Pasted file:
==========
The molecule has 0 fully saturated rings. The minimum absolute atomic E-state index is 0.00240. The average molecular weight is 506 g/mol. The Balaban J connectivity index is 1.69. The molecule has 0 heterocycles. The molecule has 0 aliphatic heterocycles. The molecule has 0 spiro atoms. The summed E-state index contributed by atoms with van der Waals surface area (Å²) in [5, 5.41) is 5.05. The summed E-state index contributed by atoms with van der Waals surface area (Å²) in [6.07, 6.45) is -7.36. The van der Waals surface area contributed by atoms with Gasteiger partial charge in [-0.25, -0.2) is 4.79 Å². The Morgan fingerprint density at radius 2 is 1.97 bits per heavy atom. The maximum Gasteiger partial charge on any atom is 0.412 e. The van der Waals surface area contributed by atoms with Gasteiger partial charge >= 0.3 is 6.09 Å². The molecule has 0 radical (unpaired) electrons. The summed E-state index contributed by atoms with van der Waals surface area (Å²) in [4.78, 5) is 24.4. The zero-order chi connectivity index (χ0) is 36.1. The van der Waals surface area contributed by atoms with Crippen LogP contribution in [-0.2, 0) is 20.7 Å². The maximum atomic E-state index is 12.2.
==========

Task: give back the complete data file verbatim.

The molecule has 0 fully saturated rings. The minimum absolute atomic E-state index is 0.00240. The average molecular weight is 506 g/mol. The Balaban J connectivity index is 1.69. The molecule has 0 heterocycles. The molecule has 0 aliphatic heterocycles. The molecule has 0 spiro atoms. The summed E-state index contributed by atoms with van der Waals surface area (Å²) in [5, 5.41) is 5.05. The summed E-state index contributed by atoms with van der Waals surface area (Å²) in [6.07, 6.45) is -7.36. The van der Waals surface area contributed by atoms with Gasteiger partial charge in [-0.25, -0.2) is 4.79 Å². The Morgan fingerprint density at radius 2 is 1.97 bits per heavy atom. The maximum Gasteiger partial charge on any atom is 0.412 e. The van der Waals surface area contributed by atoms with Gasteiger partial charge >= 0.3 is 6.09 Å². The molecule has 0 radical (unpaired) electrons. The summed E-state index contributed by atoms with van der Waals surface area (Å²) in [4.78, 5) is 24.4. The zero-order chi connectivity index (χ0) is 36.1. The van der Waals surface area contributed by atoms with Crippen LogP contribution in [-0.2, 0) is 20.7 Å². The maximum atomic E-state index is 12.2.